Lance Armstrong can't outrun US Postal Service: $100 million lawsuit races on

Lawyers for Lance Armstrong failed to halt a $100 million lawsuit by the US Postal Service, which accuses the disgraced cyclist of defrauding the US government.

Wolfgang Rattay/Reuters/File
US Postal Service Team rider Lance Armstrong raises his arms as he crosses the finish line to win the 204.5 km long 17th stage of the Tour de France from Bourd-d'Oisans to Le Grand Bornand, France in 2004.

Neither snow nor rain nor Lance Armstrong’s attorney can stop the US Postal Service.

A federal judge decided in favor of the US Government on Monday, allowing their $100 million dollar lawsuit against former professional cyclist Lance Armstrong to go to trial.

Originally brought by former teammate Floyd Landis, the US Department of Justice suit accuses Mr. Armstrong of defrauding the government by accepting a US Postal Service (USPS) sponsorship worth millions while he used an elaborate illegal doping scheme to win a string of Tour de France victories.

"Because the government has offered evidence that Armstrong withheld information about the team's doping and use of [performance enhancing drugs] and that the anti-doping provisions of the sponsorship agreements were material to USPS's decision to continue the sponsorship and make payments under the agreements, the Court must deny Armstrong's motion for summary judgment on this issue," Judge Christopher Cooper of the US District Court for the District of Columbia wrote in a 37-page ruling.

As lead sponsor, the USPS paid the now-defunct Tailwind Sports Inc. team as much as $40 million between 1998 and 2004, a period which included six of Armstrong’s seven Tour de France wins, now invalidated. Armstrong personally received almost half of that sum.

Under the False Claims Act, the government can sue for triple damages, putting the lawsuit at about $100 million.

Also known as the Lincoln Law, the False Claims Act was first used to target fraudulent sales by government contractors who provided equipment for Union troops during the Civil War. More recently, it has been used to hold defense contractors responsible for defective airplane parts. In this case, however, gains and losses are harder to pin down.

Everyone knows when an engine malfunctions, but advertising is much less obvious.

Mr. Landis first brought the suit in 2010 as a whistleblower, and the Justice Department joined the case in 2013, shortly after Armstrong admitted to doping. Landis’s attorney, Paul Scott, argues that the sponsorship of the now-disgraced racing team hurt the USPS’s reputation.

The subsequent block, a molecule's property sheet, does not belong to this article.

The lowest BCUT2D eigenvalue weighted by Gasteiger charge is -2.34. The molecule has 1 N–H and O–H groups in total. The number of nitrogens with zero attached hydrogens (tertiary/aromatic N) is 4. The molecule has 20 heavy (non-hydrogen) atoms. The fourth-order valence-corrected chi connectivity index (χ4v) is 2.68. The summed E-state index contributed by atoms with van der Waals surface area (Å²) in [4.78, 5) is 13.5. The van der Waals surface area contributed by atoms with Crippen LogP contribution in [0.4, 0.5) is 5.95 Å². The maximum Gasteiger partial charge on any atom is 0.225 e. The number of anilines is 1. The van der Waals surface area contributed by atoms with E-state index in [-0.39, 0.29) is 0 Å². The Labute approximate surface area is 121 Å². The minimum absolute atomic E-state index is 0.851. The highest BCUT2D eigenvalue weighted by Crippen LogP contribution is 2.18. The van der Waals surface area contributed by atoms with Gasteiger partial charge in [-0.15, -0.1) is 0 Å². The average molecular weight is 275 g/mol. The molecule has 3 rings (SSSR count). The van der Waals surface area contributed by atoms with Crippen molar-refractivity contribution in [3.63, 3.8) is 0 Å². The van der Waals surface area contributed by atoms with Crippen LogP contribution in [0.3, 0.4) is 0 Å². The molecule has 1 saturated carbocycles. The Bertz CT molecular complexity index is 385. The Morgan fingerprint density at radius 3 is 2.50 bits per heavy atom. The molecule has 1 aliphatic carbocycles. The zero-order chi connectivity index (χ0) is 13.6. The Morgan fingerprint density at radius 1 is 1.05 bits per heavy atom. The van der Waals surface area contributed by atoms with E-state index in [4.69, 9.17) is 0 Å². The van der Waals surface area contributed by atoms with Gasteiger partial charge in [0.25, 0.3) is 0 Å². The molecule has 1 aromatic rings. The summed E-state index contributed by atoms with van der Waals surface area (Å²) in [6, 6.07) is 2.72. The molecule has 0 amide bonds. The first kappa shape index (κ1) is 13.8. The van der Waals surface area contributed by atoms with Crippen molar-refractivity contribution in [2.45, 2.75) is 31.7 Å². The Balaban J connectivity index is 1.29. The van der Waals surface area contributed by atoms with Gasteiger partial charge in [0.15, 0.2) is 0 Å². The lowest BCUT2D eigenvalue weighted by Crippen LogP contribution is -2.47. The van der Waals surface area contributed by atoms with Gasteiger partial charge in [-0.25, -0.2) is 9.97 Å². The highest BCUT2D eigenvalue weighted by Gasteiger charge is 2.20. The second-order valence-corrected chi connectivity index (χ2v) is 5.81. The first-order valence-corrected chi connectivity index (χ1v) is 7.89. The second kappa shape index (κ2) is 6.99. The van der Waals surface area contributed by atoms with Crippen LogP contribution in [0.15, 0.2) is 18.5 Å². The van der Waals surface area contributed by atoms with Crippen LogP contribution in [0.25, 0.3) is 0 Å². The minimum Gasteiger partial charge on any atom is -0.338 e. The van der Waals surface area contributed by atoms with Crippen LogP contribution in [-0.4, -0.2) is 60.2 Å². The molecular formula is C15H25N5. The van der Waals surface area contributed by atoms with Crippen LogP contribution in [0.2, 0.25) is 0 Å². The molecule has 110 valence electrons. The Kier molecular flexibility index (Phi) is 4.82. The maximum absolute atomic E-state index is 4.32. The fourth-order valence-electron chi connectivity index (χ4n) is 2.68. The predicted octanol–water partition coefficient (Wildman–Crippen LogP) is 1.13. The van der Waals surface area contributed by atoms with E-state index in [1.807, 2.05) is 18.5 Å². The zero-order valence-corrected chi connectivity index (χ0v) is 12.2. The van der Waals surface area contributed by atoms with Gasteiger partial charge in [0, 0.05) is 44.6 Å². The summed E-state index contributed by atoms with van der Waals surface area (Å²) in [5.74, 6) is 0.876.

“It was all a fraud," Scott told The San Diego Union-Tribune. "US Postal would not have paid a dime if they had known the truth." He believes that the agency will "forever be tied to the largest doping scandal in the history of sports."

The Armstrong team, however, believes the government got a good return on its investment, despite the scandal. They point to internal reviews conducted between 2001 and 2004 that show the contract bringing in nearly $140 million in international exposure.

During that period, Armstrong featured prominently in newspapers, magazines, and online, bringing the USPS’s brand along with him.

"The US Postal Service benefited tremendously from its sponsorship of the cycling team," Armstrong attorney Elliot Peters said in 2013. "Its own studies repeatedly and conclusively prove this. The USPS was never the victim of fraud. Lance Armstrong rode his heart out for the USPS team, and gave the brand tremendous exposure during the sponsorship years."

How much that exposure boosted sales is another question. A 2003 audit criticized the deal for bringing in less than $1 million in revenue during the four years, although some USPS officials disputed the conclusion at the time.

Judge Cooper wrote that Armstrong makes a “persuasive case,” but that the government’s argument had merit as well.

"Giving Armstrong 'credit' for the benefits he delivered while using [performance-enhancing drugs] could be viewed as an unjust reward for having successfully concealed his doping for so long," Cooper wrote. "[But] disregarding any benefits USPS received from the sponsorship could bestow the government with an undeserved windfall. The same could be said of Landis, whose role in this entire affair some would view as less than pure."

Landis, a fellow doper who was also stripped of his Tour de France title, stands to share as much as 25 percent of any damages recovered.

Armstrong, once one of the richest and most respected athletes in the world, has lost almost all of his sponsors and paid back more than $10 million in damages as part of other lawsuits. The Landis suit, if successful, would be the most damaging so far.

The case is expected to go to trial in the fall.

This report includes material from the Associated Press and Reuters.

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